Every time Harvard sophomore Sandra Nudelman sees her grandfather, she is thankful for the 19-year-old nursing student whose donated liver saved his life.
Her grandfather, Norman Rudow, waited from late 1992 to early 1994 for a donor liver to become available as disease slowly ate away at his own. Nudelman said she watched him get progressively sicker and felt frustrated, as the wait grew longer.
“It’s really hard because you see your grandfather getting very sick and nothing is being done to help him,” Nudelman said. “It’s a lot of drama, a lot of roller coaster and up and down [emotions].”
The experience inspired her to join with two other Harvard undergraduates, Cristina Weiner ’02 and Joanna Chan ’02, to form an organization to work on the problem. The group, called Youth for Organ Donation Awareness, is working to raise awareness among college and high school students of both the need for donated organs and the importance of considering the issue and deciding for yourself whether to become a donor.
“You can donate tissue, tendons, long bones, skin, cornea,” said Weiner, who is co-president of the organization with Nudelman. Weiner became active in organ donation after her twin brother, Matt, died while playing basketball in 1999. Weiner said she knew her brother’s wishes because the two had gotten their driver’s licenses together and had talked about what they would want should the time come.
“Matt’s donations have helped over 50 people so far,” Weiner said. “There is good that can come out of it. It’s something we all feel very good about.”
The need for increased awareness is critical, according to Sean Fitzpatrick, director of public education for the New England Organ Bank. Each day, 16 people die out of the 76,000 waiting for organs nationally.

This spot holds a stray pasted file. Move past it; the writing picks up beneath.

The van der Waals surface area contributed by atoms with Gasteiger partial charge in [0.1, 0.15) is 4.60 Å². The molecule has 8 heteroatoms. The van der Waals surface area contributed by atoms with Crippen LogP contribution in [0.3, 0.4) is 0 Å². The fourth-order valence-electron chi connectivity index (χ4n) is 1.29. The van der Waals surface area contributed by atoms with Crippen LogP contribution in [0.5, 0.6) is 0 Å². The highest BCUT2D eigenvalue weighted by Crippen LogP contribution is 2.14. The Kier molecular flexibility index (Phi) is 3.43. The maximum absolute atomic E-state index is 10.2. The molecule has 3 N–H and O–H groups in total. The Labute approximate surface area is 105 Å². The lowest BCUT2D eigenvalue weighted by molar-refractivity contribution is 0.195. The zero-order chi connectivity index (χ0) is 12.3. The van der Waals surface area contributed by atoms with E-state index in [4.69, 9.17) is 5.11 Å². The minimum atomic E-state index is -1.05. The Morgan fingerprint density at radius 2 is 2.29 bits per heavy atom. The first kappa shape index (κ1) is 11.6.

“It’s not lack of technology or lack of access to the system,” Fitzpatrick said. “These people die because of a shortage of organs.”
It is critical that people not only think about whether they want to donate their organs but also talk with family members about it, Fitzpatrick said. That way, should tragedy strike, bereaved family members won’t be forced to make what can be a difficult decision in the hospital. Instead, they will know they are carrying out their loved one’s wishes.
“Usually the family’s objection is they don’t know the wishes of the deceased. And the default position is ‘no,'” Fitzpatrick said. “For every family that says no, people die. So it’s important to get the family used to the idea before it happens.”
Relying on wallet cards or designations on driver’s licenses is also unreliable, because wallets and identifying cards get lost or held as evidence in an accident. That leaves hospital personnel and family members without an indication of their loved one’s wishes.
Youth for Organ Donation Awareness is reaching an especially critical audience, Fitzpatrick said, because young people make up a large number of organ donors. That is because young people tend to die more often in circumstances that would leave the organs healthy enough to be donated, such as in accidents with head trauma.
Harvard students are involved in many charitable and volunteer efforts, but Weiner and Nudelman appear to have hit on an area that has seen little student activism over the years, according to Judith Kidd, assistant dean of Harvard College for Public Service and director of Phillips Brooks House. Kidd said that the organization’s leaders have been able to accomplish a lot in the year since the organization was formed.
The organization, which has about 15 members, has distributed information and organ donation cards at a variety of student events. Their biggest achievement has been an early April conference that featured Joseph Murray, who won the 1990 Nobel Prize for performing the first organ transplant in 1954, and a variety of other doctors and officials involved in organ donation and transplantation.
Weiner and Nudelman said they recognize some people have religious or personal reasons they don’t want to donate, but they are pushing for people to discuss the issue and make a decision. They’re convinced that the more people who do, the more organs will become available.
The two are currently working to gain official nonprofit status for the Youth for Organ Donation Awareness and have begun discussions about opening chapters at several other universities, including New York University, Massachusetts Institute of Technology, Wellesley, Brown, Princeton, and the University of Michigan.
“We want lots of people to be involved in this,” Weiner said.